Sunday, 26 July 2015

Thursday, 16 July 2015


During the early Triassic period, ichthyosaurs evolved from a group of unidentified land reptiles that returned to the sea.

They were particularly abundant in the later Triassic and early Jurassic periods before being replaced as a premier aquatic predator by another marine reptilian group, the Plesiosauria, in the later Jurassic and Cretaceous periods.

Wednesday, 15 July 2015


George Hunt, Mary Ebbetts (Ansaq / Ansilaga)
The tiny First Nations village of Tsaxis, or Fort Rupert, lies at the remote northern end of Vancouver Island. 

It was in its idyllic natural harbour that two outsiders happened to meet, Anislaga, Anisa'laga (or Mary Ebbets) and Robert Hunt. 

The daughter of a powerful Tlingit chief from Alaska, Anisalaga was travelling with her father on a trading trip to Victoria. 

Robert was the Hudson’s Bay representative and was to establish a fort to establish the British presence in this important part of the colony. They married and started a family that, in the subsequent 150 years, produced over 1200 ancestors.

Anislaga / Anisalaga, Ansnaq / Mary Ebbetts belonged to the Raven phratry of the Kyinanuk Tlingit of Tongass / Larhtorh/Larhsail at Cape Fox. Raven brings the first salmon run of the year.

Chief Hamdzidi from Xwamdasbe', who married Lucy Omhid, a Kwakiutl, was a Raven of Tongas. Hamdzidi died tragically at sea with several Nahwitti warriors when their canoe was attacked by a killer whale they had wounded.

 (Kanhade Gitaranits) along with Kyinanuk and Anadzurh. Ansaq's sister belonged to the Wolf. They were both descendants of Chief Shaiks, the Stikine and the Head-Chief of Wrangell. 

At the time of her birth in 1823, life was very different in Tongass, Alaska. She led a traditional Tlingit lifestyle while navigating under the rule of Czar Alexander I of Russia. Ansaq was a skilled weaver from a long line of Chilkat weaving Masters — some originally Tsimshian of Wrangel now family through marriage. When she was fourteen, she was put in seclusion according to the old Tlingit custom. A native painter was engaged to put up a painted cloth behind where she worked. An elder woman then described the figures as they were being painted in the manner of old Chilkat design.

Without looking, Mary would reproduce them into her own work. This might be a Raven on each side of the design, the Killer Whale under and the Grizzly-Bear in the centre with faces of other bears to illustrate the Bear Mother story — or include other traditional designs — but always with a central figure to showcase when the robe was danced. She was taught to prepare all of the materials for weaving — gather and split the cedar bark, traditional dying of mountain goat wool with bark, copper and urine. Over the years, she grew to become a very skilled weaver and Master of the Chilkat tradition — an art she guarded from outsiders but shared with family and those closest to her. She worked in bold yellow, turquoise, black and white — including an abstract design in the bottom corners that is her signature.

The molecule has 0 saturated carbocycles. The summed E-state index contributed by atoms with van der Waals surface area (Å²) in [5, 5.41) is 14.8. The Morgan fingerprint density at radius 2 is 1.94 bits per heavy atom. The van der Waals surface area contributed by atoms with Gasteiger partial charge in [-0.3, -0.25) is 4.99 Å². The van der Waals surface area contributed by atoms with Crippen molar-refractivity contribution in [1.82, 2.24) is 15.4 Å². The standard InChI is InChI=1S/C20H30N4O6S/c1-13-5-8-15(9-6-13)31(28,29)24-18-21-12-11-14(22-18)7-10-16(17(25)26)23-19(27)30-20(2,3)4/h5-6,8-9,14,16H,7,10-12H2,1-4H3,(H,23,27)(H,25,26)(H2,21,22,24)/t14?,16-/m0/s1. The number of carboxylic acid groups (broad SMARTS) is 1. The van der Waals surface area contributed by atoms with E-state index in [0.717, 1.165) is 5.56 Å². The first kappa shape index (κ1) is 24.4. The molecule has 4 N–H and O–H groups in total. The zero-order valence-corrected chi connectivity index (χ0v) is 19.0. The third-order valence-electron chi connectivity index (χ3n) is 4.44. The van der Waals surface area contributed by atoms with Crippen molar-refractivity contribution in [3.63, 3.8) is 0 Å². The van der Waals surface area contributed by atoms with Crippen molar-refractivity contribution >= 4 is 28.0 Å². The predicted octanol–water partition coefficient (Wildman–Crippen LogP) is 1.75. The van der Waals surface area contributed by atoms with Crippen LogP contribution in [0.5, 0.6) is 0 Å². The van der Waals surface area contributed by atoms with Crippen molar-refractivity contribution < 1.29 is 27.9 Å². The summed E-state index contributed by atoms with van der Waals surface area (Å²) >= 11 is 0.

Ansaq married Robert Hunt of the Hudson's Bay Company on the Nass River while staying with the Tsimshian. They lived in the north then relocated to Fort Rupert where they had eleven children — seven daughters and four sons. One of their sons, William, married Annie Wilson and together they had (Robert) Vivian Hunt, my great grandfather. The Hunts you meet on the west coast are their descendants. She brought Tlingit songs, stories and the Chilkat weaving tradition from the north to the coast into traditional Kwakiutl country. Through the Ravens of Tongass, her marriage and move to Fort Rupert Ansaq brought Kyinanuk totem pole carving traditions to both Fort Rupert and Alert Bay — influencing their use of the Thunderbird, the Raven, the Sun, the Cannibal Tsonokwa, the double-headed serpent of the Sisiutl and the Sea-Lion.

A replica of Ansaq's mother's Tongass pole — erected on her mother's grave at Tongass, southern Alaska — was raised in Fort Rupert — a visual symbol that the Hunt family had come from the north but equally honoured both the Tlingit and Kwakiutl nations — and looked to mend past conflicts and historical animosity.  

Exactly who was Anislaga? What treasures did she bring with her when she settled in Kwakwakwala territory and where are they now? How was it that she was accepted by the people of a foreign tribe, steeped in their own traditions and sense of place? How did the fort influence the region and how did she come to be the one running it? 

Through interviews of family members, historians and anthropologists, this 20-minute film will answer these questions. Items from personal collections will be revealed, such as stunning engraved bracelets and the powerful coppers that are synonymous with status in potlatches. Museums will open their doors to show intricate blankets she painstakingly wove in the secretive art of Chilkat weaving, an art reserved only for those of nobility. A quest will be launched to locate possessions that have gone missing. Various members of the family will tell their connection to their ancestor with stories recounted to them by their elders. Traditional ceremonies will be conducted to honour her place in the Big House. The beauty of the region that enchanted Robert and Anislaga will be shown in its splendour

Tuesday, 14 July 2015